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  • Dylan Anderson

Howelsen Hill's Ski Free Sunday was bigger than ever this year

In its first year, tubing generated revenue despite just 40% of reservations being utilized, indicating room for growth.

Ski Free Sunday at Howelsen Hill saw more people than ever before this season, with nearly 15,000 people getting to North America’s oldest continuously operating ski area for the unbeatable deal.

Nearly 10% of those people showed up on the final day of the season for the Return of Rat Lake Pond Skim, which was the busiest day at Howelsen for the 2022-23 ski season.

“We had over 1,400 people get tickets from us (and) there was a lot more people there,” Steamboat Springs’ Recreation Supervisor for Ski and Golf Hayley Powell said of closing day at Howelsen.

About 41% of all Ski Free Sunday users live within the city limits of Steamboat Springs and another nearly 9% came from Hayden and Craig, according to data collected at the ticket office each Sunday. Another 26% of skiers came from other parts of Colorado and 24% came from out of state. There was even 129 people that didn’t live in the United States that took advantage of Ski Free Sunday.

Paid skiing saw highs as well, with about 22,360 daily lift tickets being sold for a total of nearly $214,000 in revenue. That is about four and a half times more than daily ticket revenue from the 2018-19 season.

Season pass sales were up this past year as well, with more than 1,500 being sold and another 800 being given out complimentary for Steamboat Springs Winter Sports Club Coaches, city staff, those serving on city boards and commissions, and those people’s families. Revenue from season passes exceeded $282,000 this past season, which is two and a half times higher than the 2018-19 season.

Steamboat’s new venture at Howelsen — tubing — generated revenue for the city in what Howelsen Hill and Rodeo Manager Brad Setter called a “really strong first season.” With only 40% of total reservations available being utilized as the city set up this new program, Setter indicated there is a lot of room for growth.

Tubing was available for a total of 96 days this past season and saw 10,620 reservations. This generated just shy of $320,000 in revenue and cost the city about $168,000 to operate. About 30% of all the tubing revenue came in the holiday weeks of Christmas and New Years, Setter said.

“Those first two holiday weeks were huge,” Setter said, adding that things dropped off in late January before going up again around President’s Day. “We’ll target those weeks for some specials next year.”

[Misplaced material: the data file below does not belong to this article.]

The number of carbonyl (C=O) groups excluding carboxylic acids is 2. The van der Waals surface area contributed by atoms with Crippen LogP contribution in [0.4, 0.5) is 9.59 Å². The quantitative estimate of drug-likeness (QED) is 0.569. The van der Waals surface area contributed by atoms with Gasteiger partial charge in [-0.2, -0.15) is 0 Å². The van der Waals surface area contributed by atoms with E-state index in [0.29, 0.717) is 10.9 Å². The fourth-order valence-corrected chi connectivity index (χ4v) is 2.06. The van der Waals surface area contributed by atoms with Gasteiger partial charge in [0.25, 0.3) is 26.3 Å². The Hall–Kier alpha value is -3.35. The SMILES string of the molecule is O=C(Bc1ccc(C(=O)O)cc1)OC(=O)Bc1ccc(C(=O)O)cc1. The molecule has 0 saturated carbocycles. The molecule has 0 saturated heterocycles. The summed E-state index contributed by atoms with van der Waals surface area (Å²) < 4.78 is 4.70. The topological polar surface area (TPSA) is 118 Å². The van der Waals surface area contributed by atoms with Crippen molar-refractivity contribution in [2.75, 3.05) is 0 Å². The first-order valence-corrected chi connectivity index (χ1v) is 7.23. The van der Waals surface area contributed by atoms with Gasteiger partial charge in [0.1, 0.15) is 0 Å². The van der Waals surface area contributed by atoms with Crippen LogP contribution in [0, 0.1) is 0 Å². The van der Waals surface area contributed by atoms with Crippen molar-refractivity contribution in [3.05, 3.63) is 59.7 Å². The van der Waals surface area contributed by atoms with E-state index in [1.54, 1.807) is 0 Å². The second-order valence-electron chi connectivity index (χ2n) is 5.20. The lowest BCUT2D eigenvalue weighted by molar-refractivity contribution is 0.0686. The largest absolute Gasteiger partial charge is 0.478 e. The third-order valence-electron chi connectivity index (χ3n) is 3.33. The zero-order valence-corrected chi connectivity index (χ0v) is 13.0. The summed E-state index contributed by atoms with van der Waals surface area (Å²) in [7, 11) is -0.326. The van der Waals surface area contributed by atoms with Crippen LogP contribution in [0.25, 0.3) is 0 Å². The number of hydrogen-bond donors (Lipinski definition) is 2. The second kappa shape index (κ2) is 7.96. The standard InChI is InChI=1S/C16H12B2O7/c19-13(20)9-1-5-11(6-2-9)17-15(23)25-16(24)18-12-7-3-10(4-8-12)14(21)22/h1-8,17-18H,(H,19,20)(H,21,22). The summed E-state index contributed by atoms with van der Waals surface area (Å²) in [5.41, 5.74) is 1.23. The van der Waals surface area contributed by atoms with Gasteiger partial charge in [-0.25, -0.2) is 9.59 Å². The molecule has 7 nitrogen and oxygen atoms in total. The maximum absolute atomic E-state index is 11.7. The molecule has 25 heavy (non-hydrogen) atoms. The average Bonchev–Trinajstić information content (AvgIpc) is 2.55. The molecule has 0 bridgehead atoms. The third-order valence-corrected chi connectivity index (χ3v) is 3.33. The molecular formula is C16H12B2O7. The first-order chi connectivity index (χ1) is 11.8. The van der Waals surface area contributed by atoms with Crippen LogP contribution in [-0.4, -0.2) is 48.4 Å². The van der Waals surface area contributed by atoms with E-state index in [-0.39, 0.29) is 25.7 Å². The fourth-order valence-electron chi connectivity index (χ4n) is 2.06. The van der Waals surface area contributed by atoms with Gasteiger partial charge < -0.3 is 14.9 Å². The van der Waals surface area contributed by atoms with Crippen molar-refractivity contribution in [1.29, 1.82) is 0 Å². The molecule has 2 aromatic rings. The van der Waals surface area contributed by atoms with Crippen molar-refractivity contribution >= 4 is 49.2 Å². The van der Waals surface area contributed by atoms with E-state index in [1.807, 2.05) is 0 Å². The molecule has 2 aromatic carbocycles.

In its work session on Tuesday, City Council members indicated that they wanted to continue to invest in Howelsen Hill and work toward reducing the subsidy it receives from the city’s general fund.

In the short term, council members were very supportive of continued improvements to the Poma Lift, telling city staff that they should buy two of every extra part needed to ensure it keeps lifting for decades to come. Council also showed support for improving space for staff at Howelsen and installing a primitive restroom at the summit, though the latter of those was less of a priority.

Council favored improving the experience at the base of the hill over adding concessions at the top of Howelsen, were somewhat mixed on the idea of making improvements to allow for events like weddings and were supportive of exploring transitioning slope lighting to LEDs.

Council members were also open to exploring other revenue-generating opportunities at Howelsen, with Council President Robin Crossan noting that as expenses increase, they may need to pull back on certain things. In her comments, Crossan directly pointed to the addition of the Brown Ranch to the city and its impact on the Parks and Recreation Department’s budget.

(Of the $355 million in capital costs currently projected at Brown Ranch, $170 million of that is projected for parks, trails, a new parks maintenance facility and open space.)

“The whole process with Brown Ranch could thin us to the point where we have to make some really tough decisions for our community,” Crossan said. “We’re not there yet, hopefully, we don’t get there, but I think it’s something that needs to be right now in the back of our minds, but eventually the forefront of our minds.”

Top Photo Caption: Closing day at Howelsen Hill saw more than 1,400 people come out, the largest day for Ski Free Sunday of the entire season. (Dylan Anderson/The Yampa Valley Bugle)


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